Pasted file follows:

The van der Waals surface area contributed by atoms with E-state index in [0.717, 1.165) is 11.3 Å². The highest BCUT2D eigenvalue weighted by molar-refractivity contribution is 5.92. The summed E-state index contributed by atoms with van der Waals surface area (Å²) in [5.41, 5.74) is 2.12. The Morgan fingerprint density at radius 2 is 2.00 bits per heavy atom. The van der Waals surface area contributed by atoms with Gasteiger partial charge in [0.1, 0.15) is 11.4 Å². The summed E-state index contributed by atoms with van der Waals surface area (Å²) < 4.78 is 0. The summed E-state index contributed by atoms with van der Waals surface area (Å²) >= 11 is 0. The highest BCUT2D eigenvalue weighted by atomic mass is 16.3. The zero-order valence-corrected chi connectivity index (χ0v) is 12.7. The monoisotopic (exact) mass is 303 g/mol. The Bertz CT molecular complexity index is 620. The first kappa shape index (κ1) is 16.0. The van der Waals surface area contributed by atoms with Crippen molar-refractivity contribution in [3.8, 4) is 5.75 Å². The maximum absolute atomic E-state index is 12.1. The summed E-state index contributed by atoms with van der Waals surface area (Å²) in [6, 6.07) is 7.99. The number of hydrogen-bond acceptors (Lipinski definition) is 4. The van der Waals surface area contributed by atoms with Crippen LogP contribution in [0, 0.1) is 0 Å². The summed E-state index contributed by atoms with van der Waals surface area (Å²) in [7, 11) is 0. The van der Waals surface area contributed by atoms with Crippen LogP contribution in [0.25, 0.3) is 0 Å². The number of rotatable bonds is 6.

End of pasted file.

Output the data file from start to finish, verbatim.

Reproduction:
The van der Waals surface area contributed by atoms with E-state index in [0.717, 1.165) is 11.3 Å². The highest BCUT2D eigenvalue weighted by molar-refractivity contribution is 5.92. The summed E-state index contributed by atoms with van der Waals surface area (Å²) in [5.41, 5.74) is 2.12. The Morgan fingerprint density at radius 2 is 2.00 bits per heavy atom. The van der Waals surface area contributed by atoms with Gasteiger partial charge in [0.1, 0.15) is 11.4 Å². The summed E-state index contributed by atoms with van der Waals surface area (Å²) < 4.78 is 0. The summed E-state index contributed by atoms with van der Waals surface area (Å²) >= 11 is 0. The highest BCUT2D eigenvalue weighted by atomic mass is 16.3. The zero-order valence-corrected chi connectivity index (χ0v) is 12.7. The monoisotopic (exact) mass is 303 g/mol. The Bertz CT molecular complexity index is 620. The first kappa shape index (κ1) is 16.0. The van der Waals surface area contributed by atoms with Crippen molar-refractivity contribution in [3.8, 4) is 5.75 Å². The maximum absolute atomic E-state index is 12.1. The summed E-state index contributed by atoms with van der Waals surface area (Å²) in [6, 6.07) is 7.99. The number of hydrogen-bond acceptors (Lipinski definition) is 4. The van der Waals surface area contributed by atoms with Crippen LogP contribution in [0, 0.1) is 0 Å². The summed E-state index contributed by atoms with van der Waals surface area (Å²) in [7, 11) is 0. The van der Waals surface area contributed by atoms with Crippen LogP contribution in [0.25, 0.3) is 0 Å². The number of rotatable bonds is 6.